“You know, abortion didn’t start in this country with Roe v. Wade. It didn’t even start with Planned Parenthood.” My choppy delivery betrayed the internal torrent that flooded my mind with readings I had encountered in my undergraduate years in The College of New Jersey’s History and Women’s & Gender Studies departments that detailed the nuances and complexities of women’s reproductive health and attitudes toward sexuality over the centuries.
I recalled clearly Cornelia Dayton Hughes’ revelations that American women who lived contemporaneous with the deified Founding Fathers regularly employed herbs such as savin and pennyroyal to induce abortions under the premise of restoring the regular menstrual cycle with relatively little state regulation. I knew from her that a setting as idyllic as an eighteenth century Connecticut village saw well-to-do teenagers from respected families ending unwanted pregnancies.
Estelle B. Freedman’s message amplified alongside the words of Sara M. Evans, who traced how the falling fertility rates in the 1870s, which indicated deliberate family-planning in middle class families as women occupied larger positions within the public sphere, led to a sudden enactment of stringent abortion laws vis-à-vis the Comstock Acts of 1873. The perennial scapegoat, Planned Parenthood, was founded in Brooklyn, New York in 1916 by Margaret Sanger (herself a controversial figure, but that is beyond the scope of this article) in response to the contraction of birth control resources that the domestic backlash had caused in the previous century, itself a reaction to a traditional leniency of the United States towards abortions performed before quickening.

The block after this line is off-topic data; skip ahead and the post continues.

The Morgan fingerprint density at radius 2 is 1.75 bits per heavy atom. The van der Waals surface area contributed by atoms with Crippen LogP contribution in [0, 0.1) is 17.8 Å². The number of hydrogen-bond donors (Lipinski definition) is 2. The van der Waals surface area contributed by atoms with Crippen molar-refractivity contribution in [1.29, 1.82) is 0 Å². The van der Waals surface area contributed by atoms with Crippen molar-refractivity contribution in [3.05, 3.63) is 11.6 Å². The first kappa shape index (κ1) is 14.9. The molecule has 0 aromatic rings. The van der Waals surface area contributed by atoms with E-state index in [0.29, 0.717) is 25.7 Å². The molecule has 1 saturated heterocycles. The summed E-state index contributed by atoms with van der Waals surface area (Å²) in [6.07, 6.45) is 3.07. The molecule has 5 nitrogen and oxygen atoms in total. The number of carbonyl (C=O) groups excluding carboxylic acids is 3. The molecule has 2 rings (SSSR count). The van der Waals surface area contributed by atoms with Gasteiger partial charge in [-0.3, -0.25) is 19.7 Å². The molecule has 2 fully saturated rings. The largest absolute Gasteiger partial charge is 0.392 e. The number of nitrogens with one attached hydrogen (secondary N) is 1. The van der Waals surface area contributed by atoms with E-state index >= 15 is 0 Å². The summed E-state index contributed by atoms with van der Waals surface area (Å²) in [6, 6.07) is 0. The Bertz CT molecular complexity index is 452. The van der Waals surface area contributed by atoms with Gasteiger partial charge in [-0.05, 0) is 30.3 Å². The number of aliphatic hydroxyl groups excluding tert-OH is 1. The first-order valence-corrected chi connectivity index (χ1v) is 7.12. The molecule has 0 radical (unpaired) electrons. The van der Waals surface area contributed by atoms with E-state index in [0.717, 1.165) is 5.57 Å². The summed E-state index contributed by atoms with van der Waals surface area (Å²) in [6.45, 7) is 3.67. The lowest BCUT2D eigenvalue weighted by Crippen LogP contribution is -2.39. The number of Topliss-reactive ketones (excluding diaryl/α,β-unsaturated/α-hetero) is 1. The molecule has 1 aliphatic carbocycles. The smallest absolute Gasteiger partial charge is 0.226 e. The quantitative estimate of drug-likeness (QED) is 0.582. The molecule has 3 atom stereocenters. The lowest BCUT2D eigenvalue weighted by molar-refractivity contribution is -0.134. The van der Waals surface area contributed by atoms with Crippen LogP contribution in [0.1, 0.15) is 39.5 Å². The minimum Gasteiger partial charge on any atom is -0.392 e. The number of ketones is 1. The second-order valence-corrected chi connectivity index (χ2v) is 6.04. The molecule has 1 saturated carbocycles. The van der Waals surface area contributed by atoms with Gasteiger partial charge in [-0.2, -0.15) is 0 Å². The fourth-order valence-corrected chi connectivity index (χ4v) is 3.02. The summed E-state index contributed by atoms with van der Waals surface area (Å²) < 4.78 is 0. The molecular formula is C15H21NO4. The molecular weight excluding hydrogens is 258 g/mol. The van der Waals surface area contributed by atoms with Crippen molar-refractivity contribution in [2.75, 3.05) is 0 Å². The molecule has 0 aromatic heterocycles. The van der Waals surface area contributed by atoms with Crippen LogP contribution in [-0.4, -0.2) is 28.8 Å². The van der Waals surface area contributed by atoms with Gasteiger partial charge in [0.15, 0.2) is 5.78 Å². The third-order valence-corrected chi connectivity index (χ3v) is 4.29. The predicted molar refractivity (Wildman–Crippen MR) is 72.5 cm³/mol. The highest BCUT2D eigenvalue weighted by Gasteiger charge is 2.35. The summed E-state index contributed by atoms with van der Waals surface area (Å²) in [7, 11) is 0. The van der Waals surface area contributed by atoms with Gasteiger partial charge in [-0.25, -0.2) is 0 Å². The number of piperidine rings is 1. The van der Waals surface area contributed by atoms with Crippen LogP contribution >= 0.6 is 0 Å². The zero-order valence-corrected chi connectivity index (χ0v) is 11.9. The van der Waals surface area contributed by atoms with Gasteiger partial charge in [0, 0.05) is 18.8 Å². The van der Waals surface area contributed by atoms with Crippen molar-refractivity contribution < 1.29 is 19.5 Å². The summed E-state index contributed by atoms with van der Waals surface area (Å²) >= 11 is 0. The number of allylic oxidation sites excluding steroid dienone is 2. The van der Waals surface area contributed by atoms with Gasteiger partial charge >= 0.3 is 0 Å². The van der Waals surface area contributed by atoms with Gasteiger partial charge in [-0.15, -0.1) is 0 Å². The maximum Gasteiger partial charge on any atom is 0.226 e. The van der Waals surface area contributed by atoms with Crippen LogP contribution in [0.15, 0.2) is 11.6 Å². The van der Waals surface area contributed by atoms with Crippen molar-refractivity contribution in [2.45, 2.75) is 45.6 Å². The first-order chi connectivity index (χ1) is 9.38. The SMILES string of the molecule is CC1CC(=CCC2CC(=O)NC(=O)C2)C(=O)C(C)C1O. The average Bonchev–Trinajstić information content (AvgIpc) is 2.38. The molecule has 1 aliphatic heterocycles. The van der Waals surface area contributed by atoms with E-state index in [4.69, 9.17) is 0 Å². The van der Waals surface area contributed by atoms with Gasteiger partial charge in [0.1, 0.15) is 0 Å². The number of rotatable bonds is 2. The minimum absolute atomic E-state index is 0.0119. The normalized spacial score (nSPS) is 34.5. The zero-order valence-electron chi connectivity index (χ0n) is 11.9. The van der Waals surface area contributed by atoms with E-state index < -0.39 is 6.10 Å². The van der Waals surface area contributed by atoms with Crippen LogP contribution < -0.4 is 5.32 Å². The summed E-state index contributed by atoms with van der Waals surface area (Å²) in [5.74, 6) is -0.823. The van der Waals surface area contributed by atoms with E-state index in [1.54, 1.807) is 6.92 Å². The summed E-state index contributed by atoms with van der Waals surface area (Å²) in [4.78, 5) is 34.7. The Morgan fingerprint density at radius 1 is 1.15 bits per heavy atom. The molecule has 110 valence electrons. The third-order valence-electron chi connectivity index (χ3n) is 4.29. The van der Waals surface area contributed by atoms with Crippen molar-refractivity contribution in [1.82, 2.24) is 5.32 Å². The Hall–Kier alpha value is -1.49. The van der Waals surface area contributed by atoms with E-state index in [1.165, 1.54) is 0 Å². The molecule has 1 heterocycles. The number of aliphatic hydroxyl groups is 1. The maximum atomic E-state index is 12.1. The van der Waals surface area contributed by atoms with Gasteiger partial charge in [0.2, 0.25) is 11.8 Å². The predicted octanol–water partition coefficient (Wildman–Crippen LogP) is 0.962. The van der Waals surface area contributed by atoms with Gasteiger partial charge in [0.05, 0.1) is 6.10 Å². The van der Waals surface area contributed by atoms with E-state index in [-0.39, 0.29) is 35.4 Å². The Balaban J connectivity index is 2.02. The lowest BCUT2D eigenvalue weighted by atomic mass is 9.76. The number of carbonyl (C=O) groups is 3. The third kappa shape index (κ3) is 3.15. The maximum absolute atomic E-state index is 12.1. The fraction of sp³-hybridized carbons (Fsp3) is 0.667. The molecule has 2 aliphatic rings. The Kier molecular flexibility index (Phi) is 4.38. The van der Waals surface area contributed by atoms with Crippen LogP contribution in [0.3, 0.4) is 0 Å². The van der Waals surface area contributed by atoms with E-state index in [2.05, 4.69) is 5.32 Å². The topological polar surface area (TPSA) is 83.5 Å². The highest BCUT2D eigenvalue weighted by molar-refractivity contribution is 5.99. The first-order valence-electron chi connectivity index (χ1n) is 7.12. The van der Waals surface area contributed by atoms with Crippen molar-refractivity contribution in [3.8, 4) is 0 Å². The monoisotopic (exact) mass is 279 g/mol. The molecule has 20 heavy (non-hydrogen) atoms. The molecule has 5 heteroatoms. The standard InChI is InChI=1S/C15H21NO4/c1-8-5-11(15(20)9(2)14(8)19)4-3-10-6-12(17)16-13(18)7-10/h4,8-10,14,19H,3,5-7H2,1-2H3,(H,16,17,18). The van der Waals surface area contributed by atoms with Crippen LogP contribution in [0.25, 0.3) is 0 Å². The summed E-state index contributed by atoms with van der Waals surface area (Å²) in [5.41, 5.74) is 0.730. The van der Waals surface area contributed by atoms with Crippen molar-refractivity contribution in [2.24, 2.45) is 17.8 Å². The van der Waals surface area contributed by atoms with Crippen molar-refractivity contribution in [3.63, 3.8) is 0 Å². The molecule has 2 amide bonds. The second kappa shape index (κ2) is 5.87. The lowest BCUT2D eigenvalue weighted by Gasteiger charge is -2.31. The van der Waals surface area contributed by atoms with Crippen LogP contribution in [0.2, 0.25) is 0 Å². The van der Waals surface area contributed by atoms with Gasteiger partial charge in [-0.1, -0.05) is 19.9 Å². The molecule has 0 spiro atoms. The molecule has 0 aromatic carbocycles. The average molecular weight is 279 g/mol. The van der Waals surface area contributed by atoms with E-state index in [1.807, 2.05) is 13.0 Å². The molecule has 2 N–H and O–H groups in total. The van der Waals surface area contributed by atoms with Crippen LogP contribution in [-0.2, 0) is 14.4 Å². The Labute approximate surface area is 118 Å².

My early training as a feminist historian allowed me to see properly contextualize and compare my unwilling breakfast companions and men like Anthony Comstock as cognate historical actors. It allowed me to strip them both of the invisible armor that elevated them as crusaders of the culture wars who fended off all threats to the endangered seedbed of national virtue known as the “traditional” family.
My extensive bibliography never reached the ears of my breakfast companions; they mostly pretended not to hear what I had said to them, and I know when to pick my battles. On my end, the inner melodrama illuminated why I study this “stuff.”
I thank feminism wholeheartedly for allowing me to call the backhanded dealings of oppression as I see it, but turn to women’s history more and more to better ensnare bigots and more thoroughly strip them of their privileged insulation.
 Their names have been changed for their own protection.
 Cornelia Dayton Hughes, “Taking the Trade: Abortion and Gender Relations in an Eighteenth-Century New England Village,” William and Mary Quarterly, 3rd se., 48 (1991): 19-49.
 Sara M. Evans, Born for Liberty: A History of Women in America (New York: Free Press Paperbacks, 1997), 143.